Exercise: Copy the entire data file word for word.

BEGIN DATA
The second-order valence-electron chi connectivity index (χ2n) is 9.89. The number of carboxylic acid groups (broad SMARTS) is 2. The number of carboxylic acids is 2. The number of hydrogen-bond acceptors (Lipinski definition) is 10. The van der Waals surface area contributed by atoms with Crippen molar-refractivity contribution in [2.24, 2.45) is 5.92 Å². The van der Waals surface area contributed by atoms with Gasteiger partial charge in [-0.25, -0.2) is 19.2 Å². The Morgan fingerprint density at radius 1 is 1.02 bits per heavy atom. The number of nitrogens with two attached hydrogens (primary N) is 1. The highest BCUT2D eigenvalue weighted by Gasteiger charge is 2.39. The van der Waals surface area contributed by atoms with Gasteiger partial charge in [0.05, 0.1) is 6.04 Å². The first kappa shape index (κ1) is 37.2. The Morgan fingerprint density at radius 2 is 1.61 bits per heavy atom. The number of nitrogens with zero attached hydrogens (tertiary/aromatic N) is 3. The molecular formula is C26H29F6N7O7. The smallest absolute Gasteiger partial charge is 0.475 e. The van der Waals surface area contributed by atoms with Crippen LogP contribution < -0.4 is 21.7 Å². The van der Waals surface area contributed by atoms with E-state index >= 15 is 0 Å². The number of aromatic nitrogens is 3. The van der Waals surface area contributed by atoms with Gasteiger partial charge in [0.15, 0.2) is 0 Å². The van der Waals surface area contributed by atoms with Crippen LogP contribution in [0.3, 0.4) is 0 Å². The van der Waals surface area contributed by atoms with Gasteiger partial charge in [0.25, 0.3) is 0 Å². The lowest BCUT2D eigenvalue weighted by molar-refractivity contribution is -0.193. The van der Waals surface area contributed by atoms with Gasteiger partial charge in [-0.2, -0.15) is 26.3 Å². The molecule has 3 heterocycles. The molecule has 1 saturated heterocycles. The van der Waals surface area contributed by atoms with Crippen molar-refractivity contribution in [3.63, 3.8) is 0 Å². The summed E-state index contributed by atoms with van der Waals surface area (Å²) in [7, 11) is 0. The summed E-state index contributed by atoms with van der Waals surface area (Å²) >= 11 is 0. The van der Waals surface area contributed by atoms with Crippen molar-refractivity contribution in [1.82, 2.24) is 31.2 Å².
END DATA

The second-order valence-electron chi connectivity index (χ2n) is 9.89. The number of carboxylic acid groups (broad SMARTS) is 2. The number of carboxylic acids is 2. The number of hydrogen-bond acceptors (Lipinski definition) is 10. The van der Waals surface area contributed by atoms with Crippen molar-refractivity contribution in [2.24, 2.45) is 5.92 Å². The van der Waals surface area contributed by atoms with Gasteiger partial charge in [-0.25, -0.2) is 19.2 Å². The Morgan fingerprint density at radius 1 is 1.02 bits per heavy atom. The number of nitrogens with two attached hydrogens (primary N) is 1. The highest BCUT2D eigenvalue weighted by Gasteiger charge is 2.39. The van der Waals surface area contributed by atoms with Gasteiger partial charge in [0.05, 0.1) is 6.04 Å². The first kappa shape index (κ1) is 37.2. The Morgan fingerprint density at radius 2 is 1.61 bits per heavy atom. The number of nitrogens with zero attached hydrogens (tertiary/aromatic N) is 3. The molecular formula is C26H29F6N7O7. The smallest absolute Gasteiger partial charge is 0.475 e. The van der Waals surface area contributed by atoms with Crippen LogP contribution < -0.4 is 21.7 Å². The van der Waals surface area contributed by atoms with E-state index >= 15 is 0 Å². The number of aromatic nitrogens is 3. The van der Waals surface area contributed by atoms with Gasteiger partial charge in [0.15, 0.2) is 0 Å². The van der Waals surface area contributed by atoms with Crippen LogP contribution in [0.3, 0.4) is 0 Å². The van der Waals surface area contributed by atoms with Gasteiger partial charge in [0.25, 0.3) is 0 Å². The lowest BCUT2D eigenvalue weighted by molar-refractivity contribution is -0.193. The van der Waals surface area contributed by atoms with Gasteiger partial charge in [-0.2, -0.15) is 26.3 Å². The molecule has 3 heterocycles. The molecule has 1 saturated heterocycles. The van der Waals surface area contributed by atoms with Crippen molar-refractivity contribution in [3.63, 3.8) is 0 Å². The summed E-state index contributed by atoms with van der Waals surface area (Å²) in [7, 11) is 0. The summed E-state index contributed by atoms with van der Waals surface area (Å²) >= 11 is 0. The van der Waals surface area contributed by atoms with Crippen molar-refractivity contribution in [1.82, 2.24) is 31.2 Å².